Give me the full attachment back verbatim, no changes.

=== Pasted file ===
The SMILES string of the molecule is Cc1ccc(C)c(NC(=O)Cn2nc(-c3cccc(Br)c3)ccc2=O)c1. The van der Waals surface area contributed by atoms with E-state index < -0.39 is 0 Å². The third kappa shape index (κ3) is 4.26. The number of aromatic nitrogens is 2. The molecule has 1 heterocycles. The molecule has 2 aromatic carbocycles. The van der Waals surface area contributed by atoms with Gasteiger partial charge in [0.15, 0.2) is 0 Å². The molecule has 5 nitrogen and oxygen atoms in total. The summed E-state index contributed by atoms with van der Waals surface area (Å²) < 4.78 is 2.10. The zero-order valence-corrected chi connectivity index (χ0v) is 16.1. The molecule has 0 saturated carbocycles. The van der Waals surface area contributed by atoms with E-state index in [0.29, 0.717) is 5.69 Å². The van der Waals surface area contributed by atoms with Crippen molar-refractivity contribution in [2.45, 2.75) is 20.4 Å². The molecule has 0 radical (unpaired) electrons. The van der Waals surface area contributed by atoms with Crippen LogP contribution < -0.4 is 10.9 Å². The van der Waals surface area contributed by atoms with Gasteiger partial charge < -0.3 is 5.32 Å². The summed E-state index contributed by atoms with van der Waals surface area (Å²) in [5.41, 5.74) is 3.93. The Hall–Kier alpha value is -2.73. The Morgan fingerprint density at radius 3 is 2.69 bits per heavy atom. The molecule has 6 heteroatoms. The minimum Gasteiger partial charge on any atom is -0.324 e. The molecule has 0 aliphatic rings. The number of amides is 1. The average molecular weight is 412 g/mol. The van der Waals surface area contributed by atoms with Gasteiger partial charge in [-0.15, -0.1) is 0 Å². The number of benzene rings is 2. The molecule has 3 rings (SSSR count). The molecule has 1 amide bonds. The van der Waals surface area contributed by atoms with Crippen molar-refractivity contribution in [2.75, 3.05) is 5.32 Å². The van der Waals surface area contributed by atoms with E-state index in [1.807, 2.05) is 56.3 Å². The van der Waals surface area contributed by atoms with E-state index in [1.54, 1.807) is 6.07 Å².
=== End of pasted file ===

The SMILES string of the molecule is Cc1ccc(C)c(NC(=O)Cn2nc(-c3cccc(Br)c3)ccc2=O)c1. The van der Waals surface area contributed by atoms with E-state index < -0.39 is 0 Å². The third kappa shape index (κ3) is 4.26. The number of aromatic nitrogens is 2. The molecule has 1 heterocycles. The molecule has 2 aromatic carbocycles. The van der Waals surface area contributed by atoms with Gasteiger partial charge in [0.15, 0.2) is 0 Å². The molecule has 5 nitrogen and oxygen atoms in total. The summed E-state index contributed by atoms with van der Waals surface area (Å²) < 4.78 is 2.10. The zero-order valence-corrected chi connectivity index (χ0v) is 16.1. The molecule has 0 saturated carbocycles. The van der Waals surface area contributed by atoms with E-state index in [0.29, 0.717) is 5.69 Å². The van der Waals surface area contributed by atoms with Crippen molar-refractivity contribution in [2.45, 2.75) is 20.4 Å². The molecule has 0 radical (unpaired) electrons. The van der Waals surface area contributed by atoms with Crippen LogP contribution < -0.4 is 10.9 Å². The van der Waals surface area contributed by atoms with Gasteiger partial charge < -0.3 is 5.32 Å². The summed E-state index contributed by atoms with van der Waals surface area (Å²) in [5.41, 5.74) is 3.93. The Hall–Kier alpha value is -2.73. The Morgan fingerprint density at radius 3 is 2.69 bits per heavy atom. The molecule has 6 heteroatoms. The minimum Gasteiger partial charge on any atom is -0.324 e. The molecule has 0 aliphatic rings. The number of amides is 1. The average molecular weight is 412 g/mol. The van der Waals surface area contributed by atoms with Gasteiger partial charge in [-0.15, -0.1) is 0 Å². The number of benzene rings is 2. The molecule has 3 rings (SSSR count). The molecule has 1 amide bonds. The van der Waals surface area contributed by atoms with Crippen molar-refractivity contribution in [2.75, 3.05) is 5.32 Å². The van der Waals surface area contributed by atoms with E-state index in [1.807, 2.05) is 56.3 Å². The van der Waals surface area contributed by atoms with E-state index in [1.54, 1.807) is 6.07 Å².